Monday, March 18th, 7:30 PM
John Stokes will be here at the library to talk about his experiences under segregation and his participation in the famous 1954 Supreme Court case: Brown v. Board of Education of Topeka in which the court ruled that "Separate educational facilities are inherently unequal", ushering in the end of school segregation.
When the Supreme Court heard Brown v. Board of Education, that case was combined with four other school segregation cases, one of which was Davis v. County School Board of Prince Edward County (Virginia). At Robert Moton High School, in 1951, students walked out to protest conditions at their segregated school where 400 students were assigned to a building designed for 150, and where tar paper shacks had been constructed to house the overflow. Mr. Stokes was one of leaders of the student strike, and became one of the student plantiffs named in the famous case.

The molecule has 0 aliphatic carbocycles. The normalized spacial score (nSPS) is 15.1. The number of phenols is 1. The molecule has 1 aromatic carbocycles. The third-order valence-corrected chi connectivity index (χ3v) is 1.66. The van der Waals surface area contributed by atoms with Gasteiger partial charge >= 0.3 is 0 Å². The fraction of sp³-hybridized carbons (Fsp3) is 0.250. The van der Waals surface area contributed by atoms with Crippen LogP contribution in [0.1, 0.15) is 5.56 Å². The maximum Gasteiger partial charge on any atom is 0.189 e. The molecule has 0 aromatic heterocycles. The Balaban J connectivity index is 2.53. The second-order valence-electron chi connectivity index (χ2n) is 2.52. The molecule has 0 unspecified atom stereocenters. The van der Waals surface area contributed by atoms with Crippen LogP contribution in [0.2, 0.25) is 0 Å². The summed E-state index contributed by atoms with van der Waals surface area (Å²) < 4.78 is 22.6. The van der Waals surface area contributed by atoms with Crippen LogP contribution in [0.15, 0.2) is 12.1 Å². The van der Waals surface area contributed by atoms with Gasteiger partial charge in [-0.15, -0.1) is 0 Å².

What happened to the schools after the Supreme Court decision? Prince Edward County refused to comply and closed all the public schools in 1959. They were not reopened until passage of the civil rights act of 1964.
You can read John Stokes' own account of the strike in J 323.092 STOKES Students on Strike: Jim Crow, Civil Rights, Brown, and Me. If you have your own copy, you can get it signed.
The program is designed for children of school age (5 and up) and adults. We will provide sign language interpretation.